On January 14, 1998, the Respondents served a Notice of Constitutional Question in this matter alleging that s. 7(1) of the Code infringes s. 2(b) of the Canadian Charter of Rights and Freedoms (the "Charter") and is not saved by s. 1 of the Charter or, alternatively, that s. 7(1) of the Code is not a "limit prescribed by law" for the purposes of s. 1 of the Charter. As a result of that Notice, the Attorney General of British Columbia (the "AG") became involved.
 On January 19, 1998, the Deputy Chief Commissioner of the B.C. Human Rights Commission (the "DCC") filed a Notice of Intention to Participate in this hearing as a party pursuant to s. 36 of the Code.
 The Respondents applied to have those portions of the complaints dealing with constitutional issues, including their challenge to the constitutional validity of s. 7 of the Code, severed from and heard after the merits of the complaint. I allowed the application on April 2, 1998 (see Appendix 5).
 These complaints were scheduled to be heard with a complaint made by Mr. Abrams against the North Shore News and Doug Collins on behalf Iranian, Japanese, Chinese and Sikh persons. The Complainant subsequently withdrew that complaint and the Tribunal issued a discontinuance order on May 14, 1998.
 The Daily Victorian is no longer in business. Following notification by the Complainant that he was withdrawing his complaint against Robert Howse doing business as The Daily Victorian, the Tribunal issued a discontinuance order on May 22, 1998.
 On July 16, 1998, I granted the League for Human Rights of B’Nai Brith Canada limited intervenor status (see Appendix 6).
 The hearing into the merits of the complaint commenced on July 20, 1998, with the hearing on the constitutional issues to proceed at a later date, if necessary. At the outset of the hearing, prior to any opening statements, the Respondents informed me that they would not be participating in this portion of the hearing except to introduce written submissions concerning the interpretation of s. 7 of the Code. After providing me with those written submissions, they left the hearing. Although they reserved the right to return to the hearing, they did not do so. As a result of their decision to be absent, the Respondents did not give any opening statements, did not examine or cross-examine witnesses, did not provide any evidence in response to the complaint and, except for the written submissions related to interpretation of the Code, did not present any closing argument. They presented no defence to the complaint. I understand that it is their intention to participate in the second part of the hearing which will deal with their constitutional challenge to the Code.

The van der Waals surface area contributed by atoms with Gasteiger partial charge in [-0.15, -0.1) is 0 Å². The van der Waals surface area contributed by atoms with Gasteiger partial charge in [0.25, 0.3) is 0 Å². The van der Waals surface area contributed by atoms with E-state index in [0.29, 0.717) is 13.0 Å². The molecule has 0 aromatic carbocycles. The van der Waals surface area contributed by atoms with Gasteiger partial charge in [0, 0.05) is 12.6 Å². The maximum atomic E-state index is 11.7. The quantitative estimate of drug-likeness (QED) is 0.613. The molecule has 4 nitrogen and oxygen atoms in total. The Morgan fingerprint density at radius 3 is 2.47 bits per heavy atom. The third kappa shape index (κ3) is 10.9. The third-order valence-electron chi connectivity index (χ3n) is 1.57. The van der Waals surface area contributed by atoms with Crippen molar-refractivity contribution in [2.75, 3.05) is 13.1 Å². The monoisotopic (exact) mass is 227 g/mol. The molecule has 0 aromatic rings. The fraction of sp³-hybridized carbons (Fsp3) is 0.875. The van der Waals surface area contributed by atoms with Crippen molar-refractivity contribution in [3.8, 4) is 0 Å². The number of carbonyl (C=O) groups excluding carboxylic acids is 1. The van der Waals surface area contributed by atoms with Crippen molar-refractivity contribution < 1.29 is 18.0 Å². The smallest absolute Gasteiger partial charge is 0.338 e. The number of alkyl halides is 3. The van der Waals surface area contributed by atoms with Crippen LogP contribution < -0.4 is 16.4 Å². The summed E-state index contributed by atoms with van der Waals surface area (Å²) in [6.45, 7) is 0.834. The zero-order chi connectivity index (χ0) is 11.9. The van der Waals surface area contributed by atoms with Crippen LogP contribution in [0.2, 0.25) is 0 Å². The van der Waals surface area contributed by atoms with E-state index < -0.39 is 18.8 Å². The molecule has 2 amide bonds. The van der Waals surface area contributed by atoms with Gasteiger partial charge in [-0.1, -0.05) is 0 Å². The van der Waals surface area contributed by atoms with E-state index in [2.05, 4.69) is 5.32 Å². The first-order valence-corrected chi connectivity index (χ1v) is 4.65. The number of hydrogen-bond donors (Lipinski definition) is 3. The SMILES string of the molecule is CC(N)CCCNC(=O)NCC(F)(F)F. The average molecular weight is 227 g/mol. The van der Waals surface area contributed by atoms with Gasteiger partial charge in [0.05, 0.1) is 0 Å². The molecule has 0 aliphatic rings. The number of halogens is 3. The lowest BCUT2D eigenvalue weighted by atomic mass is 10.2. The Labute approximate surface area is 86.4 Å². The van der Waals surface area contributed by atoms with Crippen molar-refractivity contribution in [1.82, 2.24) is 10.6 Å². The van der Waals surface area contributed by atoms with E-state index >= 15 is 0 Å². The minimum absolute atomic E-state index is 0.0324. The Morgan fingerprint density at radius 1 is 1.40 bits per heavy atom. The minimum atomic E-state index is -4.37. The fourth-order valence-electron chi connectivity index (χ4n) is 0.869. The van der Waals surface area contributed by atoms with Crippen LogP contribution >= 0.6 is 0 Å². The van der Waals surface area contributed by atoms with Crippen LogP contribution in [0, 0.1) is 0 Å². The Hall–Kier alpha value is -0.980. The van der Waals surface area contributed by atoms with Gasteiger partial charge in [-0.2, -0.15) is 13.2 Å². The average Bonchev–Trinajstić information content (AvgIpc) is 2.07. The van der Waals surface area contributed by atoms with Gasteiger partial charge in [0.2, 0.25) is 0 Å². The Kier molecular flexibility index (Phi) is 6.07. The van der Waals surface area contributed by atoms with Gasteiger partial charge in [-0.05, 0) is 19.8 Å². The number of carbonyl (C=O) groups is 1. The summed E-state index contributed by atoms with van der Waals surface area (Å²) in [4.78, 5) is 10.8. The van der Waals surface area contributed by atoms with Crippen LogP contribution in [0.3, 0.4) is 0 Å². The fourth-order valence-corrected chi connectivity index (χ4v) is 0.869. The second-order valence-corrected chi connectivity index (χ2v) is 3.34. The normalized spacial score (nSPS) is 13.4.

Section 7 of the Code states as follows:
7. (1) A person must not publish, issue or display, or cause to be published, issued or displayed, any statement, publication, notice, sign, symbol, emblem or other representation that
a. indicates discrimination or an intention to discriminate against a person or a group or class of persons, or
b. is likely to expose a person or a group of persons to hatred or contempt
because of the race, colour, ancestry, place of origin, religion, marital status, family status, physical or mental disability, sex, sexual orientation or age of that person or group of persons.
(2) Subsection (1) does not apply to a private communication or to a communication intended to be private.
At the hearing, the Complainant withdrew those portions of the complaint based on s. 7(1)(a) of the Code.